Biblical researches, vol. ii. p. 199.,

No. 948.-vi. 1. The book of records.] That which was practised in the court of Ahasuerus in the passage now referred to appears to have been customary in the Ottoman Porte. “ It was likewise found in the records of the empire, that the last war with Russia had occasioned the fitting out of a hundred and fifty galliots, intended to penetrate into the sea of Azoph: and the particulars mentioned in the account of the expences not specifying the motives of this armament, it was forgotten that the ports of Azoph and Taganrag stood for nothing in the present war; the building of the galliots was ordered, and carried on with the greatest dispatch.” Baron du Tott, vol.ii. p. 15.

“ The king has near his person an officer, who is meant to be his historiographer: he is also keeper of his seal, and is obliged to make a journal of the king's actions, good or bad, without comment of his own upön them. This, when the king dies, or at least soon after, is delivered to the council, who read it over, and erase every thing false in it, whilst they supply every material fact that may have been omitted, whether purposely or not.” BRUCE's Trav. vol. ii.

p. 596.

No. 949.-vi. 8. And the horse that the king rideth upon, and the crown royal which is set upon his head.] Herodotus relates that the kings of Persia had horses peculiar to themselves, which were brought from Armenia, and. were remarkable for their beauty. If the same law prevailed in Persia, as did in Judea, no man might ride on the king's horse, any more than sit on his throne, or hold his sceptre. The crown royal was not to be set on the head of the man, but on the head of the horse ; this interpretation is allowed by Aben-Ezra, by the Targum, and by the Syriac version. No mention is afterwards made of the crown as set upon the head of Mordecai ; nor would Haman have dared to advise that which could not be granted. But it was usual to put the crown royal on the head of a horse led in state ; and this we are assured was a custom in Persia, as it is with the Ethiopians to this day; and so with the Romans. Horses drawing triumphal chariots were crowned.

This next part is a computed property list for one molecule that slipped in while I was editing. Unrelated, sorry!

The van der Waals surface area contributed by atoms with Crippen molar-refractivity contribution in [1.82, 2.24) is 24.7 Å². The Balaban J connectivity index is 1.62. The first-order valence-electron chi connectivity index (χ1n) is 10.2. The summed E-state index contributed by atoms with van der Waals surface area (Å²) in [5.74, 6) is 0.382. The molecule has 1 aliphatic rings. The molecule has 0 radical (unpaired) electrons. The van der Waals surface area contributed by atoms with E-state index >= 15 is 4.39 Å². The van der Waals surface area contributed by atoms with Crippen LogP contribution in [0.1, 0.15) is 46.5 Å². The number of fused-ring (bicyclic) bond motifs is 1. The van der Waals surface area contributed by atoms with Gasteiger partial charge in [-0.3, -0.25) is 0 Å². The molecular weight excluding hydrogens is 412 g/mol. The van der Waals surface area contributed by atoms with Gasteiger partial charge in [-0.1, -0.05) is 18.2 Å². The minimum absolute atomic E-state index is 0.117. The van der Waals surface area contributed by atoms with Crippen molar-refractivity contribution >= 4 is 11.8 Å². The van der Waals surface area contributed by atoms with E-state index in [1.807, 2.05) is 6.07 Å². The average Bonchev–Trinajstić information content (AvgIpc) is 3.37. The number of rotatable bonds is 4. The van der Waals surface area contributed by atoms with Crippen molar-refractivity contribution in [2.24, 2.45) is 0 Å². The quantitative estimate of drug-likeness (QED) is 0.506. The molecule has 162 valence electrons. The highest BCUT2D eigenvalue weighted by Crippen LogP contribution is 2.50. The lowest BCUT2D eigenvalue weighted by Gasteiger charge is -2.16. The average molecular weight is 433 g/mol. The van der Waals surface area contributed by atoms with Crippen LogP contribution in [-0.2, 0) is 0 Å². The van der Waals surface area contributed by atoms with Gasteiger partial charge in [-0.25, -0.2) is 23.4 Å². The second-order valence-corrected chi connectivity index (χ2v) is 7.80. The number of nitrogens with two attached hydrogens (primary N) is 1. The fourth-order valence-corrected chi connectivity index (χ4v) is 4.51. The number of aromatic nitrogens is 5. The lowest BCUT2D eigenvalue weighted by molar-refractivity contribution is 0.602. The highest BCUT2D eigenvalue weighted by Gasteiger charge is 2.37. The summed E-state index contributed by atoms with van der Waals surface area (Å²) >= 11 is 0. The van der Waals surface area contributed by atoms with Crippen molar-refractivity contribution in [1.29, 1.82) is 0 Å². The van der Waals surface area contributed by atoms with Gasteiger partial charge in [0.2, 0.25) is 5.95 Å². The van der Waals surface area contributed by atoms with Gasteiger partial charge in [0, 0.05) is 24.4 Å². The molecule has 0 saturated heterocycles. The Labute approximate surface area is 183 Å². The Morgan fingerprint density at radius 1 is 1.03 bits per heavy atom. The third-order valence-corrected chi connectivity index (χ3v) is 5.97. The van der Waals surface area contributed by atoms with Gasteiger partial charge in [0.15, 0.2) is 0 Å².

GILL, in loc.

No. 950.—vi. 12. Having his head covered.] This was so natural and significative a method of expressing confusion or grief, that it was adopted by other nations as well as the Jews. Demosthenes being on a particular occasion hissed by the people, went home with his head covered. (Plutarch in Demosthene. More instances of this may be found in Lively's Chronology of the Persian Monarchy, p. 18, 19.

No. 951.-vii. 8. And Haman was fallen upon the bed whereon Esther was. They sât, or rather laý, úpon beds, as they eat and drank; and Hamån 'fell down as a supplicant at the feet of Esther, laying his hand upon her knees, and beseeching her to take pity upon '

him. It was the custom among the Greeks and Romans to embrace the knees of those whom they petitioned to be favourable to them. It was indeed usual in their religious worship to touch the knees of their gods. Sulpitius Severus apprehends this to have been done by Haman in the present instance.

PATRICK, in loc.

No. 952.viii. 15. And Mordecai went out from the presence of the king in royal apparel of blue and white.] White garments were usually worn by those who set up as candidates for any honourable employment in the state: and it was done to shew how justly and innocently they would perform the duties and offices committed to their charge. See Horace, b. i. od. 35. 1. 21.

No. 953.-ix. 26. Wherefore they called these days Purim.] This festival was to be kept two days successively, the fourteenth and fifteenth of the month Adar, ver. 21.

On both days of the feast the modern Jews read over the Megillah, or book of Esther, in their synagogues.

The
copy

there read must not be printed, but written on vellum in the form of a roll; and the names of the ten sons of Haman are written on it in a peculiar manner, being ranged, they say, like so many bodies hanged on a gibbet.

a gibbet. The reader must pronounce all these names in one breath. Whenever Haman's name is pronounced, they make a terrible noise in the synagogue: some drum with their feet on the VOL. II.

Bb